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What happened to Rebecca Schaeffer? What led to her tragic murder at the age of 21? Learn more about this terrible true crime case.

Rebecca Schaeffer: The story behind the tragic actress’s murder

Rebecca Schaeffer is probably not a name that many people would recognize off the bat in terms of their Hollywood history. For those in the true crime community, the case of Rebecca Schaeffer is nothing short of a tragedy. A talented young actress cut down with her career on the cusp of stardom. With her murder, however, came America’s first anti-stalking law. 

What happened to Rebecca Schaeffer? What led to her tragic murder at the age of twenty oneMy Sister Sam? The story will definitely horrify you, especially if you had a fear of stalking to begin with. It’s also a warning for those on the cusp of stardom themselves. Be careful what sorts of fans you interact with.

A star on the rise

21-year-old Rebecca Schaeffer was on the cusp of something Big with a capital B at the time of her murder. The young actress worked hard in both acting & modelling in order to get noticed. Her first break came in 1986 when she was given a starring role in CBS’s My Sister Sam. She starred opposite Pam Dawber’s (Mork & Mindy) titular Sam as younger sister Patti. 

Rebecca Schaeffer definitely made herself known in the cast. While My Sister Sam was cancelled after two seasons (partly due to the 1988 WGA Strike, partly due to falling ratings), Schaeffer was not down for long. She appeared in the films Radio Days and Scenes from a Class Struggle in Beverly Hills. Her biggest break, however, was going to an audition for The Godfather Part III which was, apparently, her role to lose.

Unfortunately, this was when her life was cut short.


Rebecca Schaeffer was unaware at the time, but she was being stalked by a man named Robert John Bardo. The 19-year-old was a fan of Schaeffer’s since first seeing her on My Sister Sam. He wrote numerous letters to Schaeffer, who answered one, and travelled to LA in 1987 to attempt to see her. Security, however, turned Bardo away. A month later, he returned with a knife and security guards turned him away again.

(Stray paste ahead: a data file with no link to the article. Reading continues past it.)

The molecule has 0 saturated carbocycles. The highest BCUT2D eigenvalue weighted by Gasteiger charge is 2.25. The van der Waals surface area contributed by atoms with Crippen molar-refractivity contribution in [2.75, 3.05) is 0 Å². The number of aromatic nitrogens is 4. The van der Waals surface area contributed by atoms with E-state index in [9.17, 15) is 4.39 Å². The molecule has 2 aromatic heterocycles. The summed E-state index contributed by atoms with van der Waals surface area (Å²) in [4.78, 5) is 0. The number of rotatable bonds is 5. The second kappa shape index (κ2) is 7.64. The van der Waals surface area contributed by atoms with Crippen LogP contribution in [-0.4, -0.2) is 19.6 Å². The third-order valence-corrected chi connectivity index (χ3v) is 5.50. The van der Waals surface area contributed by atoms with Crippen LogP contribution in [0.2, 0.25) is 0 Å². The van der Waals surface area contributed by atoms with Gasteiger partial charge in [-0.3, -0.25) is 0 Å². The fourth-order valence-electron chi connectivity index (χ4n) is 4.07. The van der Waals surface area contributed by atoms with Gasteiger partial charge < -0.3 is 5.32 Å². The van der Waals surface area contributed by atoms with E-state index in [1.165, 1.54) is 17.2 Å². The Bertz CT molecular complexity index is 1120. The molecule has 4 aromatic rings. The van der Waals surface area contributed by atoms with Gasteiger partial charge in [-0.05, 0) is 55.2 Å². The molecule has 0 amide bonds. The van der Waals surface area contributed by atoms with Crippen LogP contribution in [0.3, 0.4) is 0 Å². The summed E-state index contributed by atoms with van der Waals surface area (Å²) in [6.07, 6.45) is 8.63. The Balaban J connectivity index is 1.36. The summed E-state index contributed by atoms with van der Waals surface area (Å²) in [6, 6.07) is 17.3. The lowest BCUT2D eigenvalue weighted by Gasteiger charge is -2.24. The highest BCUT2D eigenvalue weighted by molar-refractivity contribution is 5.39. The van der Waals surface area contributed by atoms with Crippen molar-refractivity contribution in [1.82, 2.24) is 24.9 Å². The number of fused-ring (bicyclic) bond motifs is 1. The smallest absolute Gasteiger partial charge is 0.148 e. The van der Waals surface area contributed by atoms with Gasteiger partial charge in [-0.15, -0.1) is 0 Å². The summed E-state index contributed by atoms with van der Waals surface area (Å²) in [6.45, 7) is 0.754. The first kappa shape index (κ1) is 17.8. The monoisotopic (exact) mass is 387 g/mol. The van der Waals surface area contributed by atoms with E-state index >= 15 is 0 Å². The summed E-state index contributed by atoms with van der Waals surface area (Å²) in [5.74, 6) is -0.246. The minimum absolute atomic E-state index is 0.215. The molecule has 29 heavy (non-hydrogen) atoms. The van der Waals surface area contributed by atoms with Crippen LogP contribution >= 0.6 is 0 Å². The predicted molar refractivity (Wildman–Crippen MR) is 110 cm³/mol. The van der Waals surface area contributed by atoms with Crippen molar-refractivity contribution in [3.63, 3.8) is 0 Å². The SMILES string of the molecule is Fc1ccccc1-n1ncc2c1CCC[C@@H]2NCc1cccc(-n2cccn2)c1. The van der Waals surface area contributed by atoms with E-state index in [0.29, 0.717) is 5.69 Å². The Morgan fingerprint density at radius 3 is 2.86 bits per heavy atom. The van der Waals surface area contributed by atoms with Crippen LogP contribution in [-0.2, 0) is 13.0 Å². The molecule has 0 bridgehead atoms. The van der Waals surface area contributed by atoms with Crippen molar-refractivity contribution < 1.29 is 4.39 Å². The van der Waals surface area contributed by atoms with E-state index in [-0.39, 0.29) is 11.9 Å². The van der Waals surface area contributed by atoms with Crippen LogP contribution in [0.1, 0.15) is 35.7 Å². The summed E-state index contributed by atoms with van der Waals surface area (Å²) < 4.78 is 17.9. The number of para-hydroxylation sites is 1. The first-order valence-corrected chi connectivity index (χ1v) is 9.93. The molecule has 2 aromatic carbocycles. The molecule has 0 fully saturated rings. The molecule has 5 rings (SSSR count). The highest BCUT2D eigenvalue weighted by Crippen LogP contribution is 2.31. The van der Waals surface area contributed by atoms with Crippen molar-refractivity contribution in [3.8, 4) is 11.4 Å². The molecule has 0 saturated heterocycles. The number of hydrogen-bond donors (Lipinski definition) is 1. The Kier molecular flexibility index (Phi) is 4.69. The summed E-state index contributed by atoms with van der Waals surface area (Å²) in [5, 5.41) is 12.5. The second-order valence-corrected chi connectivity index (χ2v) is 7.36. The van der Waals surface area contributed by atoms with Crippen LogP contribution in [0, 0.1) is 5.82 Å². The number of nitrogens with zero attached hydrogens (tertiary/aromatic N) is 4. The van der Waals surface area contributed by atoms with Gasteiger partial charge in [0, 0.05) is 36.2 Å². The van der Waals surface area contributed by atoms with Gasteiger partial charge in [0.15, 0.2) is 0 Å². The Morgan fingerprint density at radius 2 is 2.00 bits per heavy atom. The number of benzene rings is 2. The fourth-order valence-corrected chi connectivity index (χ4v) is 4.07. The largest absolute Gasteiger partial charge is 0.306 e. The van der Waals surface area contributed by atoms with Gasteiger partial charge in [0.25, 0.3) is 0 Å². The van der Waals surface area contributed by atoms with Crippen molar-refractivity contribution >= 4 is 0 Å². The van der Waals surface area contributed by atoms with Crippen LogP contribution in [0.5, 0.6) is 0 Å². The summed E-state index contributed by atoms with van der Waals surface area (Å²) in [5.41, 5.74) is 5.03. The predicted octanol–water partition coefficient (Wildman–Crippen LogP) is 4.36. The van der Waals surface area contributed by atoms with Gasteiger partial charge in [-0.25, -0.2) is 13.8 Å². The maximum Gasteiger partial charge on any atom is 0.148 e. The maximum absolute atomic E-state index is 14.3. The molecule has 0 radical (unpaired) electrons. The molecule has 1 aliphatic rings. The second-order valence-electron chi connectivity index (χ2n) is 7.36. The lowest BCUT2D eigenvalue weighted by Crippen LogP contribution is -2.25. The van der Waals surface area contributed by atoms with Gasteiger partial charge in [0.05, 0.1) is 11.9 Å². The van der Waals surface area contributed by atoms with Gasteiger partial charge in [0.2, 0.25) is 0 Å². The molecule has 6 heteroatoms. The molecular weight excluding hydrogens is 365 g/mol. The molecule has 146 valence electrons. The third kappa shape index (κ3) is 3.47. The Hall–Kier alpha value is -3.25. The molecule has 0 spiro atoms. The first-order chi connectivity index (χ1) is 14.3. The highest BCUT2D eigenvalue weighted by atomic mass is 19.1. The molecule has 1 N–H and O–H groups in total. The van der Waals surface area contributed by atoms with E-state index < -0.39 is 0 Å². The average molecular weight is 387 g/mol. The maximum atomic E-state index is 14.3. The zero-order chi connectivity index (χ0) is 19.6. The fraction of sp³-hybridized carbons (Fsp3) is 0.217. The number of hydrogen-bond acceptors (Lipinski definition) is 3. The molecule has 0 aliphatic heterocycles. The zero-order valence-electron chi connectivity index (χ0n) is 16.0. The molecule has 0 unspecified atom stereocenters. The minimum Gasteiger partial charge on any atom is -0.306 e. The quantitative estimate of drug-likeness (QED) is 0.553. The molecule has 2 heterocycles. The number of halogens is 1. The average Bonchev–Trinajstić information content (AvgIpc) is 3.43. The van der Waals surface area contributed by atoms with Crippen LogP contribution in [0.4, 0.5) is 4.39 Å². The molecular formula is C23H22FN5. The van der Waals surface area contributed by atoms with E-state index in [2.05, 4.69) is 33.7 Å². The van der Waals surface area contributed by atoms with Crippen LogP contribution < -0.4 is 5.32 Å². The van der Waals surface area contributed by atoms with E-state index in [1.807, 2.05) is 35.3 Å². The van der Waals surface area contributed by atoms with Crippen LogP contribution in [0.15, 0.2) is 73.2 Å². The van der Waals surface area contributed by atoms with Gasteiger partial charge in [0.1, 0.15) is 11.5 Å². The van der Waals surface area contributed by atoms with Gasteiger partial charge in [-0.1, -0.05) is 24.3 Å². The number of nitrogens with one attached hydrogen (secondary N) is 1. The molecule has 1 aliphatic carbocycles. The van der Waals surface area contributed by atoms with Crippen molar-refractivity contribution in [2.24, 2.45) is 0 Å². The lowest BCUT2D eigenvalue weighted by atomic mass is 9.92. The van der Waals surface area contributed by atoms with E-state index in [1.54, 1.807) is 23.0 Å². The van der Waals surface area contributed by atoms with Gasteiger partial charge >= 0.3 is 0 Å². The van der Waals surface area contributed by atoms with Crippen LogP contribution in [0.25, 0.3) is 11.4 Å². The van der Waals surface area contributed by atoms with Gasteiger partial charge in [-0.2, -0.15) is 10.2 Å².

While Bardo lost focus on Rebecca Schaeffer after a while, it returned with a vengeance in Scenes from a Class Struggle in Beverly Hills. In the film, Schaeffer’s character appears in bed with another character. It happens all the time to a lot of actresses because, again, this is her job. Bardo, however, did not like this at all. He believed that Schaeffer was now “just another Hollywood whore” and for that? She had to die.

Bardo took inspiration from the crimes of Arthur Richard Jackson in 1982 where he stalked & stabbed actress Theresa Saldana in 1982. Jackson used a PI to find out her address. Bardo did the same. The PI he hired was able to get Schaeffer’s address from the DMV. So Bardo obtained a gun and went to LA to kill Schaffer. He saw her twice on the day he killed her. Schaeffer was waiting for the script for her Godfather audition.

The first time they met face to face, Rebecca Schaeffer was, reportedly, very polite. She talked with Bardo for a couple minutes, gave him an autographed picture, and politely asked that he not come to her personal home again. Bardo then went to a diner before returning to Schaeffer’s home where she was still waiting for that script. This time, however, he shot her in the chest at point blank range. 

The aftermath of Rebecca Schaeffer’s death

Bardo was arrested the next day in Tucson, Arizona where he was found running through traffic. He immediately confessed to killing Rebecca Schaeffer. Marcia Clark, best known for her work in the O.J. Simpson trial, prosecuted the case where Bardo was convicted of capital murder in a bench trial before being sentenced to life in prison without the possibility of parole. 

In the aftermath of Rebecca Schaeffer’s murder, a federal law was passed regarding the release of information through the DMV. In 1990, California would pass the first anti-stalking laws in the US, which “makes it a felony to cause another, or their family, to be in reasonable fear for their safety and carries a state prison sentence.” The law is currently used in all 50 states. 

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